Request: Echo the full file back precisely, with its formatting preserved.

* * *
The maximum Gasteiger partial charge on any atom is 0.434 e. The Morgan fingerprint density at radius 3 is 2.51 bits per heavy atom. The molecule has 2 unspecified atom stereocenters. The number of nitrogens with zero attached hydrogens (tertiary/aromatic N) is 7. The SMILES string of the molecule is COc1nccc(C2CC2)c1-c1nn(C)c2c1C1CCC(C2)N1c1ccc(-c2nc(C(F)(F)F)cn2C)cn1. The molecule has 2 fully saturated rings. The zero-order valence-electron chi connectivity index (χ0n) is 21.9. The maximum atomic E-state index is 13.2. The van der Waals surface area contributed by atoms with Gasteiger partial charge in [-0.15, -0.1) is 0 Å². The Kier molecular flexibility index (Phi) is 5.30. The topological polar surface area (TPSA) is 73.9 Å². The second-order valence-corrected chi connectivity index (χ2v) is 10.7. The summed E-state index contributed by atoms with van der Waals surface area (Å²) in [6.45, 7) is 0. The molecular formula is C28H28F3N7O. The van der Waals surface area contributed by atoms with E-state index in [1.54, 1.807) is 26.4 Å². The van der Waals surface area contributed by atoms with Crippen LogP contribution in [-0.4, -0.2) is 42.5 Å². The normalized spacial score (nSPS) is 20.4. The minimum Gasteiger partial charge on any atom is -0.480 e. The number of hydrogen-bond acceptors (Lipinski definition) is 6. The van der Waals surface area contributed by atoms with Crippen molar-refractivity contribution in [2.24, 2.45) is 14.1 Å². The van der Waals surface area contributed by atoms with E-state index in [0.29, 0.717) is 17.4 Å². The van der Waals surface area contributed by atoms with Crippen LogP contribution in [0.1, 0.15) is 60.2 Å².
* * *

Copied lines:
The maximum Gasteiger partial charge on any atom is 0.434 e. The Morgan fingerprint density at radius 3 is 2.51 bits per heavy atom. The molecule has 2 unspecified atom stereocenters. The number of nitrogens with zero attached hydrogens (tertiary/aromatic N) is 7. The SMILES string of the molecule is COc1nccc(C2CC2)c1-c1nn(C)c2c1C1CCC(C2)N1c1ccc(-c2nc(C(F)(F)F)cn2C)cn1. The molecule has 2 fully saturated rings. The zero-order valence-electron chi connectivity index (χ0n) is 21.9. The maximum atomic E-state index is 13.2. The van der Waals surface area contributed by atoms with Gasteiger partial charge in [-0.15, -0.1) is 0 Å². The Kier molecular flexibility index (Phi) is 5.30. The topological polar surface area (TPSA) is 73.9 Å². The second-order valence-corrected chi connectivity index (χ2v) is 10.7. The summed E-state index contributed by atoms with van der Waals surface area (Å²) in [6.45, 7) is 0. The molecular formula is C28H28F3N7O. The van der Waals surface area contributed by atoms with E-state index in [1.54, 1.807) is 26.4 Å². The van der Waals surface area contributed by atoms with Crippen LogP contribution in [-0.4, -0.2) is 42.5 Å². The normalized spacial score (nSPS) is 20.4. The minimum Gasteiger partial charge on any atom is -0.480 e. The number of hydrogen-bond acceptors (Lipinski definition) is 6. The van der Waals surface area contributed by atoms with Crippen molar-refractivity contribution in [2.24, 2.45) is 14.1 Å². The van der Waals surface area contributed by atoms with E-state index in [0.29, 0.717) is 17.4 Å². The van der Waals surface area contributed by atoms with Crippen LogP contribution in [0.1, 0.15) is 60.2 Å².